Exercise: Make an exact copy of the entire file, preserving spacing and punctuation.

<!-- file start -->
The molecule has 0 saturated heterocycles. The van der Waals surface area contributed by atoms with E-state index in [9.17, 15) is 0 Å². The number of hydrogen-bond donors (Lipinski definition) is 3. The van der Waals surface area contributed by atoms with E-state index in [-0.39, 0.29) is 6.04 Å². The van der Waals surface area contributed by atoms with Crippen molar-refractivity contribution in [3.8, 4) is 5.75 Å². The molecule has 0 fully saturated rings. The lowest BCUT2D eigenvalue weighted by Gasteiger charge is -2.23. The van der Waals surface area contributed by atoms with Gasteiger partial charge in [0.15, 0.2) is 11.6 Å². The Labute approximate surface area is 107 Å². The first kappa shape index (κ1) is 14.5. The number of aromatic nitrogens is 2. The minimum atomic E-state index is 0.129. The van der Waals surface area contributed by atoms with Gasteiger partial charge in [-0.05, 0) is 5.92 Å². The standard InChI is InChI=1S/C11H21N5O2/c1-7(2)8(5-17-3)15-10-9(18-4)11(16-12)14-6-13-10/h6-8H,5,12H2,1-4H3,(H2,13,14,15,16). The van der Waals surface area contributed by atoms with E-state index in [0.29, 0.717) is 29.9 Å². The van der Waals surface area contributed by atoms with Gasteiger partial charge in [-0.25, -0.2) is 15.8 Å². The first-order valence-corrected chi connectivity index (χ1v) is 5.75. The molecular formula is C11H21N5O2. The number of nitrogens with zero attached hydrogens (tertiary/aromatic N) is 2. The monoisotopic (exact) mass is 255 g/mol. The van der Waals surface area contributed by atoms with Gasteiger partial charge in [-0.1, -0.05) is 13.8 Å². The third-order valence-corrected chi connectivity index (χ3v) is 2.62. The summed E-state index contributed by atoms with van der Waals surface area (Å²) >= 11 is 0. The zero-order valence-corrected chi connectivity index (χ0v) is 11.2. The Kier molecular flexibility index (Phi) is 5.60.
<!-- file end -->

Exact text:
The molecule has 0 saturated heterocycles. The van der Waals surface area contributed by atoms with E-state index in [9.17, 15) is 0 Å². The number of hydrogen-bond donors (Lipinski definition) is 3. The van der Waals surface area contributed by atoms with E-state index in [-0.39, 0.29) is 6.04 Å². The van der Waals surface area contributed by atoms with Crippen molar-refractivity contribution in [3.8, 4) is 5.75 Å². The molecule has 0 fully saturated rings. The lowest BCUT2D eigenvalue weighted by Gasteiger charge is -2.23. The van der Waals surface area contributed by atoms with Gasteiger partial charge in [0.15, 0.2) is 11.6 Å². The Labute approximate surface area is 107 Å². The first kappa shape index (κ1) is 14.5. The number of aromatic nitrogens is 2. The minimum atomic E-state index is 0.129. The van der Waals surface area contributed by atoms with Gasteiger partial charge in [-0.05, 0) is 5.92 Å². The standard InChI is InChI=1S/C11H21N5O2/c1-7(2)8(5-17-3)15-10-9(18-4)11(16-12)14-6-13-10/h6-8H,5,12H2,1-4H3,(H2,13,14,15,16). The van der Waals surface area contributed by atoms with E-state index in [0.29, 0.717) is 29.9 Å². The van der Waals surface area contributed by atoms with Gasteiger partial charge in [-0.25, -0.2) is 15.8 Å². The first-order valence-corrected chi connectivity index (χ1v) is 5.75. The molecular formula is C11H21N5O2. The number of nitrogens with zero attached hydrogens (tertiary/aromatic N) is 2. The monoisotopic (exact) mass is 255 g/mol. The van der Waals surface area contributed by atoms with Gasteiger partial charge in [-0.1, -0.05) is 13.8 Å². The third-order valence-corrected chi connectivity index (χ3v) is 2.62. The summed E-state index contributed by atoms with van der Waals surface area (Å²) >= 11 is 0. The zero-order valence-corrected chi connectivity index (χ0v) is 11.2. The Kier molecular flexibility index (Phi) is 5.60.